I also disagree somewhat with Rosario Perry's assessment that landlords are fixing their buildings up. Maybe they are starting to do that now, but just barely. I couldn't believe the conditions of some buildings that were (and still are) asking $1500-2000 for dinky old two-bedroom apartments with a quickie one-coat interior whitewash being the main "improvement." Paint the building's exterior? Fix the plumbing? Or the gutter pipes? Or put some money into the landscaping? Or the rotting steps? Many landlords have had a "forget about it" approach, unless they were forced to do repairs by threat of action by tenants.

Costa Hawkins didn't change that attitude much at all, even when the new "market" rates went into effect. What may now make a difference is the chilling of an overly hot market and the reality that you have to have something people want before they'll buy it, or in this case, rent it. And maybe another realization will sink in, which is that in the long run, the best tenants don't usually drive fancy cars. They're seniors, or families, or people who are grateful to be in and a part of a "community."

I wish Mr. Balter well in renting his apartments at astronomical prices, but he is really playing a fool's game by leaving them empty. If he leaves an apartment vacant for two or three months waiting to get top dollar, it will take him a couple of years to make that loss back.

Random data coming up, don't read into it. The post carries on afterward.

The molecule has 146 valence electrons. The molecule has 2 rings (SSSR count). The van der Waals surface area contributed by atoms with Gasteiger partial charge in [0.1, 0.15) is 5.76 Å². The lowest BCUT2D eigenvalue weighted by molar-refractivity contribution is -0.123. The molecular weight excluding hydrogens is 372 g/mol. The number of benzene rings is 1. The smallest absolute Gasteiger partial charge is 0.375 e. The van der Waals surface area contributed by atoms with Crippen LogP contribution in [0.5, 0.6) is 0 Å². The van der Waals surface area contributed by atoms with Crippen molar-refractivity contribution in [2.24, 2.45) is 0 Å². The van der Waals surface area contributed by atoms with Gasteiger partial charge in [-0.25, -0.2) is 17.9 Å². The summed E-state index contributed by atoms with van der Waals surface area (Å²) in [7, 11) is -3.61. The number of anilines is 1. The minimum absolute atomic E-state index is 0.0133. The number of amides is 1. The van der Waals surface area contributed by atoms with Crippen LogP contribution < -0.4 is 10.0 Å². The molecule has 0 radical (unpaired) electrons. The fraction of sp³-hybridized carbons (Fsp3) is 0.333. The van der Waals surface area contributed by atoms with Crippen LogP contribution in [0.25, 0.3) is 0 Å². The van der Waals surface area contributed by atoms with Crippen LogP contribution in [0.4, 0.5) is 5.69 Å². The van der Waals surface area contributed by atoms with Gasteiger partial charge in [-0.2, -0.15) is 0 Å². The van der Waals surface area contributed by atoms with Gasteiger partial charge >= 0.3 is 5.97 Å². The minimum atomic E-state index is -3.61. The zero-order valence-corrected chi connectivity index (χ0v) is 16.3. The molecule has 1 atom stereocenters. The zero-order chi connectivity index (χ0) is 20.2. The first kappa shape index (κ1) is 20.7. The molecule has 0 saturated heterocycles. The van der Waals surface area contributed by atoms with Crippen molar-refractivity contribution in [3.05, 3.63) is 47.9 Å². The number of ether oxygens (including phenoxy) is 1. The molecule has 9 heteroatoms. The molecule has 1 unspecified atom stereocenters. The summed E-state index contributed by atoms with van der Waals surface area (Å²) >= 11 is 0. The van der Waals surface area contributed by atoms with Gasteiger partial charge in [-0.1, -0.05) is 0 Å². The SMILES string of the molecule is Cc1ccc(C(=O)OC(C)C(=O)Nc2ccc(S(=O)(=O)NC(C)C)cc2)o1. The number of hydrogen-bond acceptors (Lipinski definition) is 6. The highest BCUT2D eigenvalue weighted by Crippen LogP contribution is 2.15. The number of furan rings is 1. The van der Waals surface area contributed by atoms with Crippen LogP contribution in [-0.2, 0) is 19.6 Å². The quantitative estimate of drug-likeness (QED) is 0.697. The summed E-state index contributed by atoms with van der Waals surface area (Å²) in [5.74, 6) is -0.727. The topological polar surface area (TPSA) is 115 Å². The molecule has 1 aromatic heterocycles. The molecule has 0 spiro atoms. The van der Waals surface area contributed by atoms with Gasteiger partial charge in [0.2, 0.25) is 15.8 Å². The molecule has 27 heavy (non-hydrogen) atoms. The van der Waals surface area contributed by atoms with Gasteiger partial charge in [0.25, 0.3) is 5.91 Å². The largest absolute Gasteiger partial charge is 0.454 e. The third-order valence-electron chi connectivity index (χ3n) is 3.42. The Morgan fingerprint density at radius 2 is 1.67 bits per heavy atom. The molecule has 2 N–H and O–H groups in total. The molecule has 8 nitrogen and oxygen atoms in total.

By then, chances are the "yuppies" he'll so happily rent to eventually will have come to their senses and realized they could pay a lot less somewhere else, or they will have "moved on up" to home ownership, which is what they'd hoped for in the first place....Or their bubbles will have burst and they will have come back down to earth.

Whatever the outcome, "poor" Mr. Balter will be looking for another sucker while his nice apartment sits empty again. Wouldn't it be better, Herb, to knock, say 20 to 25% off your price and get a happy tenant who will reward your good business sense with loyalty, good will and a long tenancy?

Alan Toy
(Ed. Note: Toy is a member of the Santa Monica Rent Control Board. An early version of the story identified him as the chair. Toy is the former chair. He was replaced in January by Commissioner Bruria Finkel)